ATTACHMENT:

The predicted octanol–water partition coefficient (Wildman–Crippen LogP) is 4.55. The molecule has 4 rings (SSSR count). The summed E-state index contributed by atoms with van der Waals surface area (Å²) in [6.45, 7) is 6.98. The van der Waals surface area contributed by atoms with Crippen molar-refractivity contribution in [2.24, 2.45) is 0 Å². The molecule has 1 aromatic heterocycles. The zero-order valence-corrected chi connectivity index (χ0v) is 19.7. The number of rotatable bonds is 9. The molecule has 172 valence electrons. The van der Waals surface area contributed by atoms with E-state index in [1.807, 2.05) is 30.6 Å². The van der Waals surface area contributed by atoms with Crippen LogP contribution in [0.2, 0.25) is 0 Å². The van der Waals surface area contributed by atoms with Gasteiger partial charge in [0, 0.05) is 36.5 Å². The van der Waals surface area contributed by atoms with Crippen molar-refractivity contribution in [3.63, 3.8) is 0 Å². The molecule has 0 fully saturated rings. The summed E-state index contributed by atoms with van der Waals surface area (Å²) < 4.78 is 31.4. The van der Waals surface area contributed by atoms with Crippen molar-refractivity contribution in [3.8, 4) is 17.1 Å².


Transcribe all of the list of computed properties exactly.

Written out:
The predicted octanol–water partition coefficient (Wildman–Crippen LogP) is 4.55. The molecule has 4 rings (SSSR count). The summed E-state index contributed by atoms with van der Waals surface area (Å²) in [6.45, 7) is 6.98. The van der Waals surface area contributed by atoms with Crippen molar-refractivity contribution in [2.24, 2.45) is 0 Å². The molecule has 1 aromatic heterocycles. The zero-order valence-corrected chi connectivity index (χ0v) is 19.7. The number of rotatable bonds is 9. The molecule has 172 valence electrons. The van der Waals surface area contributed by atoms with E-state index in [1.807, 2.05) is 30.6 Å². The van der Waals surface area contributed by atoms with Crippen LogP contribution in [0.2, 0.25) is 0 Å². The van der Waals surface area contributed by atoms with Gasteiger partial charge in [0, 0.05) is 36.5 Å². The van der Waals surface area contributed by atoms with Crippen molar-refractivity contribution in [3.63, 3.8) is 0 Å². The molecule has 0 fully saturated rings. The summed E-state index contributed by atoms with van der Waals surface area (Å²) < 4.78 is 31.4. The van der Waals surface area contributed by atoms with Crippen molar-refractivity contribution in [3.8, 4) is 17.1 Å².